Racism in the Shifting Heart and the Kite Runner

1 January 2017

Racism is the discriminatory or abusive behaviour towards members of another race. As Australians we have witnessed firsthand the devastation that comes along with racism and degradation of people, that being the oppression of the Aboriginal people in our society and to a lesser extent, that of the Italian and Asian migrants after World War 2.

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Our history is riddled with numerous accounts of racist behaviour and our literature reflects as much, racism is evident not only in our history but in our present time, the message portrayed through both present and past literature is that racism is not something that needs to happen and is therefore unnecessary. Other cultures also have examples of racism and degradation in their pasts and literature. The message transcends cultural barriers and is relevant out of its original context.

The Shifting Heart by Richard Beynon and The Kite Runner by Khaled Hosseini are two texts which come from not only different time periods but also different cultures, but still presents an insight into the psychology of racism and its victims and that the use of racist oppression and degradation is unnecessary and bears a negative effect on both the people and the society which it stems from. The Shifting Heart by Richard Beynon focuses on the oppression of Italian immigrants in Australia, in the 1950s after the end of World War Two.

Focusing on that of a family who wish to integrate into Australian society, it seems as though the society they wish to integrate into is mostly unaccepting of them. The two fences are representative of the two sides of the society they are integrating into, one side is completely closed off – the fence with the barbed wire – and shows that some parts of the society will never change and never accept people of a different race.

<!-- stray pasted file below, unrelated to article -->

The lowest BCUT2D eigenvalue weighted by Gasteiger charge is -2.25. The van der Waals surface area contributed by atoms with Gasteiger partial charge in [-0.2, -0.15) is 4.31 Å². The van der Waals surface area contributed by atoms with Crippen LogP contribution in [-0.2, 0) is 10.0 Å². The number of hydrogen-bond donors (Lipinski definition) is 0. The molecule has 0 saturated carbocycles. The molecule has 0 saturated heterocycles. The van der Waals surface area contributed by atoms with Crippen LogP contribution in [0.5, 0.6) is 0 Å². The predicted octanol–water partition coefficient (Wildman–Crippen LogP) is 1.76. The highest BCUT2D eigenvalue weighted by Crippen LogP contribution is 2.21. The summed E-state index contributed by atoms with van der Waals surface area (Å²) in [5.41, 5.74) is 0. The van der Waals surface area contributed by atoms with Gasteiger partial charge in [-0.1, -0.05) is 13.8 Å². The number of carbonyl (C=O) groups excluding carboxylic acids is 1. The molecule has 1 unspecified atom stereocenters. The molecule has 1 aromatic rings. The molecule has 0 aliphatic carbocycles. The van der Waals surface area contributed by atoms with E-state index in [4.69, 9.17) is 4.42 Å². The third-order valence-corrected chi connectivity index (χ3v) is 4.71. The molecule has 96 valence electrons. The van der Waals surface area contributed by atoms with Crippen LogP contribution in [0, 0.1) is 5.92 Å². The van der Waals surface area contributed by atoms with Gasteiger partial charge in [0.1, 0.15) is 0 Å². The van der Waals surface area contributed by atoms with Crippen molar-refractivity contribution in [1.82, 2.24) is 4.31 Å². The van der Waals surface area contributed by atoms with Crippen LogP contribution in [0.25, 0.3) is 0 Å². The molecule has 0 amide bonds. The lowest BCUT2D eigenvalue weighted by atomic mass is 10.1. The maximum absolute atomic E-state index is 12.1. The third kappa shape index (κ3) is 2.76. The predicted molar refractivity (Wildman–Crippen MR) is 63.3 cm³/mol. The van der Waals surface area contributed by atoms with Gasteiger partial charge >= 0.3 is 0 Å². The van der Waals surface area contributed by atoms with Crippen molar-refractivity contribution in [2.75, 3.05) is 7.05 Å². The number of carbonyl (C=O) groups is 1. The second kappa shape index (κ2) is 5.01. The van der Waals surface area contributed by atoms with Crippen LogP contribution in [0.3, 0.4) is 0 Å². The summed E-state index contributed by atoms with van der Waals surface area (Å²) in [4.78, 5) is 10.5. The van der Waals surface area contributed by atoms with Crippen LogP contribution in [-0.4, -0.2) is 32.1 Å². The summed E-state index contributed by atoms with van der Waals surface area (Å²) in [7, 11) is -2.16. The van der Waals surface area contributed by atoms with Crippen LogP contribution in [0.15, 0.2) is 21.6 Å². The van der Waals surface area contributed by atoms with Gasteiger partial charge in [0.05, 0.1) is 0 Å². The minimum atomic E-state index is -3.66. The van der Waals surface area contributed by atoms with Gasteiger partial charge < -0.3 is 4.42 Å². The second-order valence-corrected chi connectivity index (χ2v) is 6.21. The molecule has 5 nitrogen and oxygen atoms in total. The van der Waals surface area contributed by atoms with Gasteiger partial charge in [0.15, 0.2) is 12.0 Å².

The other fence – the broken down picket fence – shows that even though on the outside there may seem to be acceptance, behind it there is still unsureness and uncertainty, shown through the drunken, wayward neighbour Donny Pratt. The Bianchi’s wish to be accepted is almost unnoticed by their new society and is overridden by their culture and differences to the stereotypical Australians. The Bianchi’s seem to not understand why they aren’t accepted, Poppa believes they have done everything right to fit in and yet they are still racially oppressed.

The use of “Momma Macaroni” and Poppa’s reaction to the use of it “why don’t they call her Mrs Steak and Eggs, huh? ” shows that there is a separation between the two people and cultures. The separation of the Bianchis’ and the Pratts’ is just a further example of how the racial oppression occurs in many ways and affects the people it is aimed at. The Australian society which seems to overlook this is represented as cold and unforgiving.